In today's world, artists are free to pretty much create any image they like, so long as they are willing to devote the time, energy, and nominal cost of supplies to the effort. Thus art today can be VERY personal provided the artist has no need to please the public in terms of sales. However it's when artists must rely on the approval of others in order to survive that they begin to either direct their efforts, or restrain their efforts in various ways in order to sell their work. Pleasing ONE art buyer however is relatively easy compared to the difficulties encountered in trying to please MANY art buyers as in PUBLIC ART, that is, art projects commissioned by tax-supported institutions for public places. Here, when public tastes in art is mixed with politics and social contexts, the artist can almost literally be pulled apart by the various crosscurrents involved.
About 1970, as an undergraduate in a painting course at Ohio University in Athens, Ohio, I met an attractive young girl of about 20, (some five years younger than myself) who was also a student in the same class. Her name was Jenny Holzer. Like me, she was a product of southeastern Ohio, having been born in raised near Pomroy where the name Holzer is closely associated with her family's Holzer Medical Center. Had it not been for this I might not have remembered her. Today, her name is synonymous with public art, and remarkably, she has trod the fine line of creative excellence and public approval with a surprising degree of grace and profound insight. While other artist paint murals involving relatively safe public subjects like local history, patriotism, or community pride, Jenny's forte has been not public pictures but public WORDS.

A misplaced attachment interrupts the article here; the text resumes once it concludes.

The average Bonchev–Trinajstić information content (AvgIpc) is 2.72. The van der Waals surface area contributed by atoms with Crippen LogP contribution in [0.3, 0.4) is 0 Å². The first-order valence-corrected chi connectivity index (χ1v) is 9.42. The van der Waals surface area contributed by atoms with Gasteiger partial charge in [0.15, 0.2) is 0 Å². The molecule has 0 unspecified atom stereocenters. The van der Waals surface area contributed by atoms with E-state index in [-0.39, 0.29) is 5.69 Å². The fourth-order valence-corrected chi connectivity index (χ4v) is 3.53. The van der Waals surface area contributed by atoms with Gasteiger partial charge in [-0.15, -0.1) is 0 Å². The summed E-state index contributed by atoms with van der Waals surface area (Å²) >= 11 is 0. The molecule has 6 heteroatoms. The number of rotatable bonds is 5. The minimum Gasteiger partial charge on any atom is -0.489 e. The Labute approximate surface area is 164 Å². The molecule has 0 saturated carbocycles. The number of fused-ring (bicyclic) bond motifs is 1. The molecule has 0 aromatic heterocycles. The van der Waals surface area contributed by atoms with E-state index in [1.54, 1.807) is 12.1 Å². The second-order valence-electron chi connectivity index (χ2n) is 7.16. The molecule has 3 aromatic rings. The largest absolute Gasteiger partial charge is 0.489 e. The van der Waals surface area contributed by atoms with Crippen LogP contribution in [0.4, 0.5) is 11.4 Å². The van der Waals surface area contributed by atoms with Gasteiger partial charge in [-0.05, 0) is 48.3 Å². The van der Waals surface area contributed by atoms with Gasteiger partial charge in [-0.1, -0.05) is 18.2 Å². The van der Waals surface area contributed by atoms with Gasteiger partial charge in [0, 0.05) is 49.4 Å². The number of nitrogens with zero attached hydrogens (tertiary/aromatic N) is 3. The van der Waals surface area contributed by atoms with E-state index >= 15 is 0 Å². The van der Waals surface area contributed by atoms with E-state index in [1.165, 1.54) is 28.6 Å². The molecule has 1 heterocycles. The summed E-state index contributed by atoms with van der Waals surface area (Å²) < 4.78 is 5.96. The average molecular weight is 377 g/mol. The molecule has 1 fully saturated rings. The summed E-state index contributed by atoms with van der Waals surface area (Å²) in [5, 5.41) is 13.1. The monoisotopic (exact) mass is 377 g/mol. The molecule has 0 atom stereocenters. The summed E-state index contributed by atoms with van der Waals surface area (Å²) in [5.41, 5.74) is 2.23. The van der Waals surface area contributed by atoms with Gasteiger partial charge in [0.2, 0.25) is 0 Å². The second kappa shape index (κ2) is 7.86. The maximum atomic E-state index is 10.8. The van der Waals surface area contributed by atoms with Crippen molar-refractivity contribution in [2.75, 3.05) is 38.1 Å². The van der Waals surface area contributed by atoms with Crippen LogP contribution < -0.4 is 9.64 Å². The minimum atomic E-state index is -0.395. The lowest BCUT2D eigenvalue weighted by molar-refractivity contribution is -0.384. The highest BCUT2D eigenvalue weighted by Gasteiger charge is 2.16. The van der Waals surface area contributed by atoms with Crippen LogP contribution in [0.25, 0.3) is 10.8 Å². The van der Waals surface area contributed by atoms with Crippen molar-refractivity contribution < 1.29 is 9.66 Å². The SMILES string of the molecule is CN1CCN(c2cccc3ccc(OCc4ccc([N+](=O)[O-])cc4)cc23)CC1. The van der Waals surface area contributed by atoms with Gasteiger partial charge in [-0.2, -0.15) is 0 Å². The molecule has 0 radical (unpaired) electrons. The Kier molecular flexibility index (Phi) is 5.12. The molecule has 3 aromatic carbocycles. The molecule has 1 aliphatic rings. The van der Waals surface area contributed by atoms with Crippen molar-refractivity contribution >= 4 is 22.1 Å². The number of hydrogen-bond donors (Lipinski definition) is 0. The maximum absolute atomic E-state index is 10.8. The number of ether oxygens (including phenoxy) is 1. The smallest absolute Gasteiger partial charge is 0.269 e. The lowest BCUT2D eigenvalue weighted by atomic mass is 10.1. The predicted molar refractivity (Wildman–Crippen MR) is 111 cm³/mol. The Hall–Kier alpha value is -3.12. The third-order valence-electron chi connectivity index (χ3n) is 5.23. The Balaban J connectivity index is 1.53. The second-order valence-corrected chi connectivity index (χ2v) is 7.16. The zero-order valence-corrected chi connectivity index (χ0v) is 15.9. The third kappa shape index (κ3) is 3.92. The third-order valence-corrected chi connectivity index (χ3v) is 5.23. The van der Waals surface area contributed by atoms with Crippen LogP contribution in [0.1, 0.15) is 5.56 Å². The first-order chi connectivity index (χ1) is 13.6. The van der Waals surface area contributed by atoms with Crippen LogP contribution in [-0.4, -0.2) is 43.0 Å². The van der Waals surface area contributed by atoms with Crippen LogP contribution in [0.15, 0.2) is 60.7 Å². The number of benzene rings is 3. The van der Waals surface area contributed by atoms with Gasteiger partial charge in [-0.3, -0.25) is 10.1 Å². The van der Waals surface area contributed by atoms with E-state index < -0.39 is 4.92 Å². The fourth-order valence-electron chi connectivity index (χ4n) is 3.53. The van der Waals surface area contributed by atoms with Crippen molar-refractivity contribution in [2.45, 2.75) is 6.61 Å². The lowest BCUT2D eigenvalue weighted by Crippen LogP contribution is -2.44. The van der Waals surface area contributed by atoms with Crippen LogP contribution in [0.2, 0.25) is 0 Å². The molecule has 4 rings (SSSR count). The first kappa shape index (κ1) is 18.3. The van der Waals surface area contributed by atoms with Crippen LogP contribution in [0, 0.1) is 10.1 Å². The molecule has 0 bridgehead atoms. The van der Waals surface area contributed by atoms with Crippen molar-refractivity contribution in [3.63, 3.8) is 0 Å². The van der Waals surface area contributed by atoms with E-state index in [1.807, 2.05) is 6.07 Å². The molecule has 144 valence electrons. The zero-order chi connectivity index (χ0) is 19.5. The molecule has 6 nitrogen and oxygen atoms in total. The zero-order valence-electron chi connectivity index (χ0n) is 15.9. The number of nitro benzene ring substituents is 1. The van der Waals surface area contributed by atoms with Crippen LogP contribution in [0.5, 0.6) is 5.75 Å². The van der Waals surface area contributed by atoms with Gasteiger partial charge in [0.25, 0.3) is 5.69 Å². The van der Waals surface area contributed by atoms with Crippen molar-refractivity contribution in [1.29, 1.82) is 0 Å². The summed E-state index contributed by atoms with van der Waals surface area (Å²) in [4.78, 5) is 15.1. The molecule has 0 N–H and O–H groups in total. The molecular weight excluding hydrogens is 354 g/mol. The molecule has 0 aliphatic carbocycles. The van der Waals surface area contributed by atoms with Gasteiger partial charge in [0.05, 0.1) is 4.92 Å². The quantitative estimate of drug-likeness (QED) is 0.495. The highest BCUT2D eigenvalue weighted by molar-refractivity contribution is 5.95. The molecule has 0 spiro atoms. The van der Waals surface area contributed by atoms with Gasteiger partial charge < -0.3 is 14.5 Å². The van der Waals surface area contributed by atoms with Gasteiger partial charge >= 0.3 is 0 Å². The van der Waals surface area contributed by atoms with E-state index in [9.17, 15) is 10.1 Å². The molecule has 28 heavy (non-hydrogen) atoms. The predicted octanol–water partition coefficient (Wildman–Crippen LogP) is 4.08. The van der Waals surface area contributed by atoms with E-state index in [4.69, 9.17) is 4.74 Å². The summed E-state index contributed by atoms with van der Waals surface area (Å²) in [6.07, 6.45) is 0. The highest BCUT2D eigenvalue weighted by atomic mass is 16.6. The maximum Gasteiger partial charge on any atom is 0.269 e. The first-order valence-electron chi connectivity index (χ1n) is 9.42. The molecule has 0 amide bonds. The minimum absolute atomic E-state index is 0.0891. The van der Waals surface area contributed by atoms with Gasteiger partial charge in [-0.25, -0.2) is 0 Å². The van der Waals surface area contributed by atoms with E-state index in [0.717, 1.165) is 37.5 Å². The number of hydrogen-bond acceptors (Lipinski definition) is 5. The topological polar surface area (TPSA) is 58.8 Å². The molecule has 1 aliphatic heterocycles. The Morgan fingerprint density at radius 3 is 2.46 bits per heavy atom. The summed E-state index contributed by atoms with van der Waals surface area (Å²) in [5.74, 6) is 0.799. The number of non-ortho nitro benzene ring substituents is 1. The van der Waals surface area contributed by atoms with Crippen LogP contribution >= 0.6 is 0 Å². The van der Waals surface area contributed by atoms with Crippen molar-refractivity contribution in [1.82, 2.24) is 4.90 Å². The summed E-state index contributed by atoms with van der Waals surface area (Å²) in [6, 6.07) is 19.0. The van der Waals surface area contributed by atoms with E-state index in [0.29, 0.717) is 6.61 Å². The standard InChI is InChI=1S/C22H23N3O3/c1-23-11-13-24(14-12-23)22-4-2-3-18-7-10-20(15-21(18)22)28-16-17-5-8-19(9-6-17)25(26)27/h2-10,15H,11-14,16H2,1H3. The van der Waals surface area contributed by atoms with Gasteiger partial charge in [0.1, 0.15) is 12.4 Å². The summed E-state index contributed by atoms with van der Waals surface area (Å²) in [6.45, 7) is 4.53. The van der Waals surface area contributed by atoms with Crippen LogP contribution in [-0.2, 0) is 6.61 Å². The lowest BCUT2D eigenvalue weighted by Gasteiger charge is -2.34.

Influenced by readings by Neo-Conceptualists she set out to translate and condense these meandering musings into what she called Truisms. She compiled theses ideas into what we could know today as sound bytes, suited to the two-second attention span of many modern Americans. She then alphabetized them by subject and plastered them in the form of posters all over her neighborhood. Confounding the bon mot that a picture was worth a thousand words, she set out to prove that a few well-chosen words might be worth a thousand pictures. At the Guggenheim, her words wound up Frank Lloyde Wright's famous inclined gallery reaching an ever wider and wider audience. As her reputation grew she moved up to electronic signs in Times Square where her words shouted "PROTECT ME FROM WHAT I WANT." Today, it give me great satisfaction to be able to say, "I knew her when..."